Did PepsiCo Leave Cap'n Crunch Adrift At Sea?

A seafaring high commander of morning goodness for decades, Cap’n Crunch may now be walking the plank, because PepsiCo apparently hasn’t so much as put out a press release about the cereal since 2007.

Daily Finance speculates the cereal, which packs a timbers-shivering 12 grams of sugar per serving, may be getting thrown overboard because its sugar content runs counter to the company’s goal over the next decade to reduce added sugar per serving in products by 25 percent and saturated fat by 15 percent.

A rep from Yale’s Rudd Center for Food Policy & Obesity tells DailyFinance:

“Our research shows that PepsiCo is no longer marketing Cap’n Crunch cereal directly to children. In a sense, you could say that they have retired Cap’n Crunch, and that’s a good thing. Unfortunately, children continue to view hundreds of ads per year for high-sugar cereals from General Mills, Kellogg’s and Post Foods.”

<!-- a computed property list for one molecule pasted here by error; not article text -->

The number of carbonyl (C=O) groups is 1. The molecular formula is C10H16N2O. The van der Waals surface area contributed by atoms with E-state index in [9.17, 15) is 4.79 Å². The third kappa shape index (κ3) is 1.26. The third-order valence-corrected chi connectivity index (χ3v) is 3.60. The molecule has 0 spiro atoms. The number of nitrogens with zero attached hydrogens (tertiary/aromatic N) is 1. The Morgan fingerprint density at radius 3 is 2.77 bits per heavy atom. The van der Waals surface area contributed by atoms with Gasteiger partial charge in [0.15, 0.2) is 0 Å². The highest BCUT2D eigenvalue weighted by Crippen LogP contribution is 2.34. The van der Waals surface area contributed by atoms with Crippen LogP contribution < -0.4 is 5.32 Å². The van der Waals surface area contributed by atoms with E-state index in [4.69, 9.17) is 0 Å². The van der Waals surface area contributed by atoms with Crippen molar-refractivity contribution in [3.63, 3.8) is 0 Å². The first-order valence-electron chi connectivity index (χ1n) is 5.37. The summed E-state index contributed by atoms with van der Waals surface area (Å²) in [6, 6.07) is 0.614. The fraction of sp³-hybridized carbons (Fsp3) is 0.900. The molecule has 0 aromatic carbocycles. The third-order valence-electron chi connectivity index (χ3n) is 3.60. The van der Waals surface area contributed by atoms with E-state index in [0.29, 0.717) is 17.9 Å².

Has the lack of marketing made you abandon the Cap’n? Consumerist talked to a rep for Quaker, the PepsiCo division responsible for the sugar cereal:

Quaker has a large and diverse product portfolio, which includes Cap’n Crunch — one of the most iconic brands in America, especially among adults who grew up eating this cereal. With such a broad portfolio, we need to focus our efforts and so in 2011, you will see increased communications on our flagship Quaker brands, in large part because they meet the continued consumer demand for healthier products.

However, we are pleased to report that our Cap’n Crunch brand will soon have an official social media presence, so adult consumers can stay up-to-date on all things Cap’n Crunch. While stepping up our digital presence, our plans for Cap’n Crunch will continue to meet our commitments to the Children’s Food and Beverage Advertising Initiative.

Cap’n Crunch sails into obscurity [Daily Finance via Life Inc.]

Want more consumer news? Visit our parent organization, Consumer Reports, for the latest on scams, recalls, and other consumer issues.